Friday, February 22, 2013

Tips for Pulling Handles Off Of Mugs

I think that handles are one of the main skills that separate the real potters from the wannabes, especially on mugs. Almost every time you see a great handle it was made by a potter who had what I would call professional training of several years at a university, college etc.  And most of those have been pulled directly off the mug. I know there are many other types, and lots of those handles are great as well but everyone should have a handle that is pulled off the cup in their handle making repertoire.
I am still working on this. It took me many years to "see" what was wrong with my "pulled first and then attached handle". Three years later I am still working to perfect this type of handle. I suspect that it will always be a work in progress.
One thing that I find is that if you do not time the stiffness of the mug correctly you can easily distort the cup when pulling the handle which may distort again in the firing due to clay memory. This would always discourage me trying to make this type of handle.
In order to be able to attach a handle without distorting the cup when I was learning this type of handle I would keep a variety of fast food cups on hand and stick them into the cup until they fit snugly and make a good seal. For the initial attachment I would put my left hand inside to support the wall of the cup. But once I started pulling the handle I placed a correctly sized fast food cup inside the rim until it fitted tightly. That way - no distortion when applying and working on the handle and less chance of clay memory distorting the cup in the firing. I have a variety of different sized cups on hand for this. Also as a final touch I rotated a tightly fitting cup inside the clay cup to "set" the roundness of the rim.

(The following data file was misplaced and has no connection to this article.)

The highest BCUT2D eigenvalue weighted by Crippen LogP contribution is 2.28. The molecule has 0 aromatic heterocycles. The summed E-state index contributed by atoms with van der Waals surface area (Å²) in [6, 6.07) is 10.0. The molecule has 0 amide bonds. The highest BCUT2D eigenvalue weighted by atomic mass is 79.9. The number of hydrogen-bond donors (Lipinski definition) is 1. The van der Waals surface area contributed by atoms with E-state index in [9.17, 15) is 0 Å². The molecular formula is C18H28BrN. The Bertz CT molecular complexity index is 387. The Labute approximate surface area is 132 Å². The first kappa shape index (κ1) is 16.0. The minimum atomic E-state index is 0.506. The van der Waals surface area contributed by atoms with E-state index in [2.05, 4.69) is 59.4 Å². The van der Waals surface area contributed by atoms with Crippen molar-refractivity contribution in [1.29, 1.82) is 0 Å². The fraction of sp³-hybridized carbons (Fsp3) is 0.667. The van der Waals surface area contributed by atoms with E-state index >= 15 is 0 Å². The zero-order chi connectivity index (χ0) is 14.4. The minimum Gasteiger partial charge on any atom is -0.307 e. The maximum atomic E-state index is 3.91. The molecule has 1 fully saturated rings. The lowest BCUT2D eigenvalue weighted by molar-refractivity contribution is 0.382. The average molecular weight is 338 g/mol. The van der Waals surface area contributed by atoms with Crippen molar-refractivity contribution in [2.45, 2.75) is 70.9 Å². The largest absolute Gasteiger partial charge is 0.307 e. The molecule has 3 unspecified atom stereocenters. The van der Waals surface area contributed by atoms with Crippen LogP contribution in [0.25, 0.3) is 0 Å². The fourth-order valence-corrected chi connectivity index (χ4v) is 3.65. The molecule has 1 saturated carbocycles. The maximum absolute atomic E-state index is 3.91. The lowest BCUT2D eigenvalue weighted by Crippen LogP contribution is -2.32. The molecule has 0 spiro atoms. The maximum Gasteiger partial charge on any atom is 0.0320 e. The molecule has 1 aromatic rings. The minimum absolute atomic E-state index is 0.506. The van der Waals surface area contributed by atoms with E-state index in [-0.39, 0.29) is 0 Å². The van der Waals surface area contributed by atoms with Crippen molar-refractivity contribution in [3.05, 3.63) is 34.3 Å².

Many tips also mention tapping the end of the handle to compress the butt end. You can do this with your forefinger, or tapping on the table or use a wooden paddle. For a long time I just did not see the reasoning behind this until it finally hit me (duh!!). The more compressed the clay, the smaller the distances between the particles and so the less they will shrink when drying - so this prevents cracks from developing at the joint.
Tapping to compress the end of the handle prior to attachment

Pulled handle pugs prior to compressing on left and after compressing
 on right - note its oval shape and smooth edges of the butt end.
Rather fuzzy pic - but it shows the scoring that leaves an unscored
edge all round the butt end.
Another tip is not scoring the butt end right to the edges. This way you have a solid "rim" around the butt and when you apply it it leaves a slight crack with smooth rounded edges all around. You can accentuate this with a pencil after you have attached the handle and it has set up a bit.This slight crack tends to fill with glaze - and depending on the glaze will nicely emphasize the join.

I never score the bottom join and never compress it either and never seem to have problems on the bottom join. I always cover the cups overnight and after that air dry them. - even speed stuff up after that in the oven or kiln with no cracking.
Three cups with the pulled handle

So after three years I find that I have finally managed to put on handles with this method just as easily and fast as those that are pulled first but they look so much better - they seem to grow more out of the cup. However looking at the above three pics I think that they still need work - they seem to stick out a bit too much. It is hard to make them comfortable for two fingers yet look stylish.

Right now I seem to have gotten into a rut in the shape and style of pulled handle off the mug. My next goal is to work on the blended handle - where the join either top or bottom or both are fully blended into the cup. I really love those, but they are more time consuming to make, though well worth the effort.